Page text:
On the importance of Slayer
Slayer revealed what my inner eye saw that I was afraid to admit: a society adrift without a goal, people terrified of death and as a result shocked by reality, and a culture of deferential euphemism which suffocated us all.
High school: the triumph of the utilitarian over the soul, with teenagers herded scared into dealing with subjects they barely understand. They do like dogs watching the needle of euthanasia know they will inherit this adult world and be forced to understand it.
Cut to the news: bombs falling, riots burning, dissidents kneel blindfolded before the crash. Mythical numbers jet up and down a stock market manic depression, and if it’s not the Reds, it could be the drug users, the hackers, the Satanists or the Nazis under the bed.
A supercomputer under such circumstances would assume it was doomed.
Teenagers do the same, but try to carry on as best they can.
I didn’t enjoy popular music. For me, another 10,000 love or sex songs had no relevance (for most of my teenage career, anything more than incompetent heavy petting was impossibly implausible). I didn’t really like the music my friends liked, although I thought it could be OK, it just didn’t grab me enough to make me want to save up for it, buy it and take it home, to make it part of my adult identity.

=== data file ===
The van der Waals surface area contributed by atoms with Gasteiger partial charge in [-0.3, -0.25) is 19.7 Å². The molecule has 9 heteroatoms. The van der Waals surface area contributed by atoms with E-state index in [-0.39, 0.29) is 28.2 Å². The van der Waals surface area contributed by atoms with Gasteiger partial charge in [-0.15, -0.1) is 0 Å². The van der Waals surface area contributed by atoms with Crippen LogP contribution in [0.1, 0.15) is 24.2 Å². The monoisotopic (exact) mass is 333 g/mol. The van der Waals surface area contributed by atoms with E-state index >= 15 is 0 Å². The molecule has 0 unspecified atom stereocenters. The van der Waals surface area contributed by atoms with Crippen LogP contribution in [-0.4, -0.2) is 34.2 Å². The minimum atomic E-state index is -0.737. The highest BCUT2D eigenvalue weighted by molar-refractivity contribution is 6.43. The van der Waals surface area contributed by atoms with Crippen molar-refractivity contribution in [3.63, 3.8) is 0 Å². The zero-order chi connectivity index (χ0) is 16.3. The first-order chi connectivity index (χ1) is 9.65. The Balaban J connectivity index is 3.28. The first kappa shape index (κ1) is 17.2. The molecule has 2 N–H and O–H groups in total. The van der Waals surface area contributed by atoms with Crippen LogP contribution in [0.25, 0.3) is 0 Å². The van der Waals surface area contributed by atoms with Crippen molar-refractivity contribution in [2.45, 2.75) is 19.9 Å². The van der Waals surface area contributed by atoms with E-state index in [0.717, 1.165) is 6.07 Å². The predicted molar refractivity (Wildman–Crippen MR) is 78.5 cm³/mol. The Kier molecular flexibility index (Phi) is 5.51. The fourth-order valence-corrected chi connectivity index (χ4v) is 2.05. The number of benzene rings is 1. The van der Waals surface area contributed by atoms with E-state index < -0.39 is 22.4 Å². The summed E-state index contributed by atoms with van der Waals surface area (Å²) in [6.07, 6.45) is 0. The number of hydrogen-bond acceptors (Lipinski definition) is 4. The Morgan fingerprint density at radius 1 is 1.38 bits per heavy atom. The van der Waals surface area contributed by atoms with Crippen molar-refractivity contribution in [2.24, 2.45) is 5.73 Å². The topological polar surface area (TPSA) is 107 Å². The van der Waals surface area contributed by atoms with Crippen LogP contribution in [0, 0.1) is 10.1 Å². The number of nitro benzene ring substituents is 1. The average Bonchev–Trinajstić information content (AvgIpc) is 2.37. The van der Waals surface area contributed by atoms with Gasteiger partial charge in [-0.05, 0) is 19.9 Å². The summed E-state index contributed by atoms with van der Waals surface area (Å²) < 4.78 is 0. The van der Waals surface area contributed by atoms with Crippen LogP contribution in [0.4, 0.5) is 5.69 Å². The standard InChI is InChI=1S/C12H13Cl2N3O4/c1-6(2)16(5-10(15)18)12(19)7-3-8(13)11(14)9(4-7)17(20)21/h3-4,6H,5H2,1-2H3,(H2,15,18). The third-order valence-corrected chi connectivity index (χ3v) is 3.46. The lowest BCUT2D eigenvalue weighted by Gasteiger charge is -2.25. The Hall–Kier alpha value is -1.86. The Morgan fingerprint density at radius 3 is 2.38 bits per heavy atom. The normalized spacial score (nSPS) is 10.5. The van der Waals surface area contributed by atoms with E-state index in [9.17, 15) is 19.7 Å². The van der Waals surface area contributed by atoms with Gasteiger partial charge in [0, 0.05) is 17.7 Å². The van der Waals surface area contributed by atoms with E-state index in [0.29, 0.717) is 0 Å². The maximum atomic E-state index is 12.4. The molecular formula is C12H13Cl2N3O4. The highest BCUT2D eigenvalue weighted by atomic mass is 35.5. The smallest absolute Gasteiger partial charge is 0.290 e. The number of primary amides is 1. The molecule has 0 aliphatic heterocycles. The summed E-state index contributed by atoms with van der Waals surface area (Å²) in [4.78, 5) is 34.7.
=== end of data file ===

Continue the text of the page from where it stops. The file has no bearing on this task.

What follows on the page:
I had always hoped that someone would make music for declaring war against the utilitarian and adult, but do it in some way that like a good golf swing got under the topic, giving some lift to its opposition. I didn’t want teenage rebellion; I wanted an apocalyptic vision of how all this reality-denying utilitarianism would play out.
I found it in Slayer, through an album called “South of Heaven,” which like the book of Revelations revealed what my inner eye saw that I was afraid to admit: a society adrift without a goal, people terrified of death and as a result shocked by reality, and a culture of deferential euphemism which suffocated us all. And on the horizon, fire and hatred, as inexorable as the sunrise.
If you ever find yourself becalmed in hopelessness, sometimes what you need is not an assurance that it will all turn out OK. You might instead need a battle call, an affirmation of what you see, and a commitment to at least in your heart fight it, and possibly to branch out more.
This year, on June 6, I’ll be celebrating the proposed “International Day of Slayer,” a holiday for listening to Slayer (in theory). What I’m really celebrating is the mental freedom to tell the truth, to face the darkness and instead of fumbling blindly for denial or a band-aid, to draw a sword and charge in screaming. – Conservationist